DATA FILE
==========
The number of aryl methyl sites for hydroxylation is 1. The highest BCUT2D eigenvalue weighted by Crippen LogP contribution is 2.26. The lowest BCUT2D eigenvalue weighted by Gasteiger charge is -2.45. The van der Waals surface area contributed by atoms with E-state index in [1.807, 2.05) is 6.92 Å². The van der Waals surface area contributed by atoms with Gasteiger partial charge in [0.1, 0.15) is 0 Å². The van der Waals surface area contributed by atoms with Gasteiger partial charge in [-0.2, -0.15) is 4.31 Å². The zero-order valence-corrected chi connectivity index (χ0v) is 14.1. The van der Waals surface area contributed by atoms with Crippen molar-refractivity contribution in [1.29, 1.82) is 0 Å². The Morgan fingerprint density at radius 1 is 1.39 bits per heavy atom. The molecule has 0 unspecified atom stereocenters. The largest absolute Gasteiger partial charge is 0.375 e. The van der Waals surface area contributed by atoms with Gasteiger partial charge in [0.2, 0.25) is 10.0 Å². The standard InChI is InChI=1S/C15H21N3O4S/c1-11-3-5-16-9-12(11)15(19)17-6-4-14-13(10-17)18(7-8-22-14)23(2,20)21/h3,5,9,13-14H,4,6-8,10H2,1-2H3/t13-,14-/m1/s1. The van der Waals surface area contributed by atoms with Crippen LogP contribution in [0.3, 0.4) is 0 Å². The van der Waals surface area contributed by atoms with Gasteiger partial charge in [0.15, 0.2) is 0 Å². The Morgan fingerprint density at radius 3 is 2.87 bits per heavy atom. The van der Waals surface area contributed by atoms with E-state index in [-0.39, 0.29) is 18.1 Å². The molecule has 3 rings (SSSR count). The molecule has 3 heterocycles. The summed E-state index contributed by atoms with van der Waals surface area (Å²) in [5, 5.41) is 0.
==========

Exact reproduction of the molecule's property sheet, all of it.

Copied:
The number of aryl methyl sites for hydroxylation is 1. The highest BCUT2D eigenvalue weighted by Crippen LogP contribution is 2.26. The lowest BCUT2D eigenvalue weighted by Gasteiger charge is -2.45. The van der Waals surface area contributed by atoms with E-state index in [1.807, 2.05) is 6.92 Å². The van der Waals surface area contributed by atoms with Gasteiger partial charge in [0.1, 0.15) is 0 Å². The van der Waals surface area contributed by atoms with Gasteiger partial charge in [-0.2, -0.15) is 4.31 Å². The zero-order valence-corrected chi connectivity index (χ0v) is 14.1. The van der Waals surface area contributed by atoms with Crippen molar-refractivity contribution in [1.29, 1.82) is 0 Å². The Morgan fingerprint density at radius 1 is 1.39 bits per heavy atom. The molecule has 0 unspecified atom stereocenters. The largest absolute Gasteiger partial charge is 0.375 e. The van der Waals surface area contributed by atoms with Gasteiger partial charge in [0.2, 0.25) is 10.0 Å². The standard InChI is InChI=1S/C15H21N3O4S/c1-11-3-5-16-9-12(11)15(19)17-6-4-14-13(10-17)18(7-8-22-14)23(2,20)21/h3,5,9,13-14H,4,6-8,10H2,1-2H3/t13-,14-/m1/s1. The van der Waals surface area contributed by atoms with Crippen LogP contribution in [0.3, 0.4) is 0 Å². The van der Waals surface area contributed by atoms with Gasteiger partial charge in [0.15, 0.2) is 0 Å². The Morgan fingerprint density at radius 3 is 2.87 bits per heavy atom. The van der Waals surface area contributed by atoms with E-state index in [-0.39, 0.29) is 18.1 Å². The molecule has 3 rings (SSSR count). The molecule has 3 heterocycles. The summed E-state index contributed by atoms with van der Waals surface area (Å²) in [5, 5.41) is 0.